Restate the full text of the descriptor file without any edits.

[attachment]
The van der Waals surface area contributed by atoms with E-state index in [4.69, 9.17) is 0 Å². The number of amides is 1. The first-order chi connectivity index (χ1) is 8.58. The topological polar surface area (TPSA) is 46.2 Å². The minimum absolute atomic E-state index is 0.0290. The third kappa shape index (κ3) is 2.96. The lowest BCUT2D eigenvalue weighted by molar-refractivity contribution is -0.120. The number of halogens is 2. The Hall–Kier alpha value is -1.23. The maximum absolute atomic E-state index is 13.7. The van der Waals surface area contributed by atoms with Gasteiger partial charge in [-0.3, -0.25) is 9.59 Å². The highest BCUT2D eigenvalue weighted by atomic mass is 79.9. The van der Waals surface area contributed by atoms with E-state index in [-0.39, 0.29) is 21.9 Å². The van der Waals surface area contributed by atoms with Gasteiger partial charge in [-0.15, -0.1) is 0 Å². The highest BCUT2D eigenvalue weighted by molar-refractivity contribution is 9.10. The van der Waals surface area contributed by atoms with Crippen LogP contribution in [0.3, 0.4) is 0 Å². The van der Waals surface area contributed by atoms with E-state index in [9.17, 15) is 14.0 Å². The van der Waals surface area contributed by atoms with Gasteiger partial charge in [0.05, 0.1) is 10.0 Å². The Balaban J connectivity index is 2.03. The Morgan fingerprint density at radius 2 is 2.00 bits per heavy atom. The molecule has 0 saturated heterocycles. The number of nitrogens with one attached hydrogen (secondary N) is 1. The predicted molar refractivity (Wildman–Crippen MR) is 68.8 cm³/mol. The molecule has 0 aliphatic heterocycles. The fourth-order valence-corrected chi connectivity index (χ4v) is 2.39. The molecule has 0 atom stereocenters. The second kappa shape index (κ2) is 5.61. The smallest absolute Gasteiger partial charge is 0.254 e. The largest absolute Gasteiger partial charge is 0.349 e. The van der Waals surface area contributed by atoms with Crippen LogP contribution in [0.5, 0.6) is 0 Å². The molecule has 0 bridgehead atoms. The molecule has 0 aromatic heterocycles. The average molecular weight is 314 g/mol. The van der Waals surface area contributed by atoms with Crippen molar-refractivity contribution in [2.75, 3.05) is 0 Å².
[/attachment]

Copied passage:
The van der Waals surface area contributed by atoms with E-state index in [4.69, 9.17) is 0 Å². The number of amides is 1. The first-order chi connectivity index (χ1) is 8.58. The topological polar surface area (TPSA) is 46.2 Å². The minimum absolute atomic E-state index is 0.0290. The third kappa shape index (κ3) is 2.96. The lowest BCUT2D eigenvalue weighted by molar-refractivity contribution is -0.120. The number of halogens is 2. The Hall–Kier alpha value is -1.23. The maximum absolute atomic E-state index is 13.7. The van der Waals surface area contributed by atoms with Gasteiger partial charge in [-0.3, -0.25) is 9.59 Å². The highest BCUT2D eigenvalue weighted by atomic mass is 79.9. The van der Waals surface area contributed by atoms with E-state index in [-0.39, 0.29) is 21.9 Å². The van der Waals surface area contributed by atoms with Gasteiger partial charge in [-0.15, -0.1) is 0 Å². The highest BCUT2D eigenvalue weighted by molar-refractivity contribution is 9.10. The van der Waals surface area contributed by atoms with Crippen LogP contribution in [0.3, 0.4) is 0 Å². The van der Waals surface area contributed by atoms with E-state index in [9.17, 15) is 14.0 Å². The van der Waals surface area contributed by atoms with Gasteiger partial charge in [0.05, 0.1) is 10.0 Å². The Balaban J connectivity index is 2.03. The Morgan fingerprint density at radius 2 is 2.00 bits per heavy atom. The molecule has 0 saturated heterocycles. The number of nitrogens with one attached hydrogen (secondary N) is 1. The predicted molar refractivity (Wildman–Crippen MR) is 68.8 cm³/mol. The molecule has 0 aliphatic heterocycles. The fourth-order valence-corrected chi connectivity index (χ4v) is 2.39. The molecule has 0 atom stereocenters. The second kappa shape index (κ2) is 5.61. The smallest absolute Gasteiger partial charge is 0.254 e. The largest absolute Gasteiger partial charge is 0.349 e. The van der Waals surface area contributed by atoms with Crippen LogP contribution in [0.5, 0.6) is 0 Å². The molecule has 0 bridgehead atoms. The molecule has 0 aromatic heterocycles. The average molecular weight is 314 g/mol. The van der Waals surface area contributed by atoms with Crippen molar-refractivity contribution in [2.75, 3.05) is 0 Å².